Thistle identification?

ridgetop01 (zone 5b)(z5 CNY)

I have 2 kinds of thistles growing wild, pictures attached. One gets about 5-6' and is very prickly with white hairs on the undersides of the leaves - it's the smaller plant in the pictures and is the last picture - and I'm guessing it might be a bull thistle (cirsium vulgare)? The other is a newcomer, is about 3' in a shady spot with smooth shiny leaves (on both top and bottom of leaves) and not really prickly at all, and it's about ready to flower, I have no idea what this is and have attached 2 pictures of it. Can anyone ID these for me? I was just reading an interesting article from the Xerces society at this link:

https://xerces.org/native-thistle-guide/

and would like to be able to differentiate. Thanks!


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Jay 6a Chicago(5b/6a)

It's been a long time. Perhaps you have already identified them. I think the smooth one with no spines is a Sonchus species, or milk thistle, and should have yellow flowers. I'm not quite sure what species of thistle the prickly one is, but it doesn't look like a bull thistle which is even more thorny. If you would like a more accurate i.d. you can post these on the Name That Plant forum, and you should get a quick answer. The smooth plant Sonchus should have a milky sap when the stem is broken.

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ridgetop01 (zone 5b)(z5 CNY)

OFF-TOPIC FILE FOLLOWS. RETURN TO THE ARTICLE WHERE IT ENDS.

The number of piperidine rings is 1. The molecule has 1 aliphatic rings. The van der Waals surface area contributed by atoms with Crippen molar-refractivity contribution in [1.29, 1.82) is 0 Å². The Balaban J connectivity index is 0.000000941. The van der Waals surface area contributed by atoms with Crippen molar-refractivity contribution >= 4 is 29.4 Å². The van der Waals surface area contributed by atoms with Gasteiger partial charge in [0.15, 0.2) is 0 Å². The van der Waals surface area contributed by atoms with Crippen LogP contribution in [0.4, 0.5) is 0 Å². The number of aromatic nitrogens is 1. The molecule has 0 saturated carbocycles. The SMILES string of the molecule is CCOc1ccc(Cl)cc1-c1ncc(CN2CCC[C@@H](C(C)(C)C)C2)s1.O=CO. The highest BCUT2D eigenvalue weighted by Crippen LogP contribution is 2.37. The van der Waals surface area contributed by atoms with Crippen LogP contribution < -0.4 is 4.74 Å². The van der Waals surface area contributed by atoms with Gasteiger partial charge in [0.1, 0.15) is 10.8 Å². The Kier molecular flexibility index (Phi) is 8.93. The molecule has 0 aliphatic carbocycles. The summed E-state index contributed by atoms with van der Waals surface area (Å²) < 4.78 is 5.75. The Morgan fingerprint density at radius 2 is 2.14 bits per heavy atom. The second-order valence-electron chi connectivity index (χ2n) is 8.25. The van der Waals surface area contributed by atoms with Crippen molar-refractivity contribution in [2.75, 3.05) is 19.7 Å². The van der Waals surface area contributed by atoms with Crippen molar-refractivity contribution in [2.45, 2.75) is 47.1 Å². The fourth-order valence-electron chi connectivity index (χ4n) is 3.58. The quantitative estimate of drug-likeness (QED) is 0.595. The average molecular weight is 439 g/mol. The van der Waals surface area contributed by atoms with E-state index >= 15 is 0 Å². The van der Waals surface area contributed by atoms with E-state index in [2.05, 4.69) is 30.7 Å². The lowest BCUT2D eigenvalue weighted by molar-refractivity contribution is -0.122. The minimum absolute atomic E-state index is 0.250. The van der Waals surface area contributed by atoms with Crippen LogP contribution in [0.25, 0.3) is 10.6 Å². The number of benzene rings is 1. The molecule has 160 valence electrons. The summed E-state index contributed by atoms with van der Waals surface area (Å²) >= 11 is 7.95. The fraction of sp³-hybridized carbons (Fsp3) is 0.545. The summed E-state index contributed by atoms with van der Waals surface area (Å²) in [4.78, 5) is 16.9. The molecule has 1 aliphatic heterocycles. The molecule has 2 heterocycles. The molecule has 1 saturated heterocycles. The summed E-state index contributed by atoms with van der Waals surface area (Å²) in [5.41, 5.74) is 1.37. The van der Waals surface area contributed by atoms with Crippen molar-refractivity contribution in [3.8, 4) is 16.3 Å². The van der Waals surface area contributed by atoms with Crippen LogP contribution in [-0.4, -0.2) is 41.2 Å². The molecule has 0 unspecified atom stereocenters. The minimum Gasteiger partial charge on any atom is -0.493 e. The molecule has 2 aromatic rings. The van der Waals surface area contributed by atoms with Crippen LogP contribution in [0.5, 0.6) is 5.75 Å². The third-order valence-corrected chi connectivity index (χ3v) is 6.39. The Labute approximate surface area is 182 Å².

Thank you for your info! The smooth leaved one broke off in a wind so I will have to wait for another one to id it. I will pursue info on the other.

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floral_uk z.8/9 SW UK

Top two look like common Sonchus oleraceus. It is easily distinguished by the soft, glossy, fleshy leaves and milky sap. They have yellow flowers. The third photo shows a different species which presents the tough foliage of typical thistles and will not have the white sap. The flowers will be pink or purple or, in some species, occasionally white.

btw Milk Thistle usually refers to Silybum marianum, rather than Sonchus species.

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Jay 6a Chicago(5b/6a)

Floral,thanks for clarifying that common name error. I guess I've heard Sonchus called sow thistle, and I somehow got the 2 names confused, and the milky, white sap might have contributed. I,m growing thistle species native to my area, for the wildlife, and because they are awesome. The natives are'nt as thorny as the aliens, like bull thistle, which is comparable to an Opuntia in my opinion.

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